# Category Archives: Math Software

## Polar Graphing

After writing yesterday’s post on the connections between polar and Cartesian graphs, I realized that I hadn’t said anything about how easy it is to start from scratch and create a polar graph in Sketchpad, so I decided to write … Continue reading

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## Cartesian and Polar Graphs

The May 2013 Mathematics Teacher has an excellent article by Jonathan F. Lawes (“Graphing Polar Curves”) on the value of plotting the same function in both polar and rectangular coordinates. Doing so not only helps students understand how polar coordinates … Continue reading

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## Taking Ownership of Mathematical Ideas

Of the many reasons that I chose to major in mathematics, perhaps the most compelling to me was this: Mathematics is beautiful. Yes, mathematics could be practical, but it was the sheer beauty of its proofs that left me awestruck. … Continue reading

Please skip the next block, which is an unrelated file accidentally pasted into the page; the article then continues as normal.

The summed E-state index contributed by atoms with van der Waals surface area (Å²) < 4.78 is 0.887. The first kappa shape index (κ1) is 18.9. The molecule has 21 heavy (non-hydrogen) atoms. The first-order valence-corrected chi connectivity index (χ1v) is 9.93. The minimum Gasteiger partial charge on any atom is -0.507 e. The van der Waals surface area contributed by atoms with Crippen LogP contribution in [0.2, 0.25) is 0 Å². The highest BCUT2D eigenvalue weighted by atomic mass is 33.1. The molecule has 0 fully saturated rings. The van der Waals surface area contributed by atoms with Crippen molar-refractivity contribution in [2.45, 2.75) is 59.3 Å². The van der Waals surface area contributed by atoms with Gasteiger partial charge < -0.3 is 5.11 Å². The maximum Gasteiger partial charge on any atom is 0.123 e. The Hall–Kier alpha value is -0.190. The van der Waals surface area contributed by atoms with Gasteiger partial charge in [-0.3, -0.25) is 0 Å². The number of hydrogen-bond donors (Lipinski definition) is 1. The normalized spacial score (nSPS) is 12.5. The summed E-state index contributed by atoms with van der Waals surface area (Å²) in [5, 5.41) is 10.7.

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## Teachers—Walk a Mile in their Classroom

I was lucky enough this past week to visit some classrooms and see teachers using Sketchpad in various ways. It’s been seven years since I was in the classroom myself, so for me it was like coming home. It brought … Continue reading

Last week I ended my fall math conference touring schedule.  It’s been a fun-filled road trip—in the span of two months I’ve been to all three NCTM regionals in Dallas, TX, Hartford, CT, and Chicago, IL, not to mention AMTNYS … Continue reading

## Understanding Proportional Relationships with the Proximity Data Game

In the Fall as Middle School and Algebra 1 teachers look for activities to develop students’ understandings of proportional relationships, they may turn to measuring scale diagrams or using springs. One of KCP Technologies’ new online Data Games called Proximity … Continue reading

## “Figuring It Out” Is Where the Learning Happens

I often get asked the question when doing webinars, workshops, or professional development training, “is there a quick way to do that” with Sketchpad, TinkerPlots or Fathom? For example, last week we had a webinar on functions, and the question … Continue reading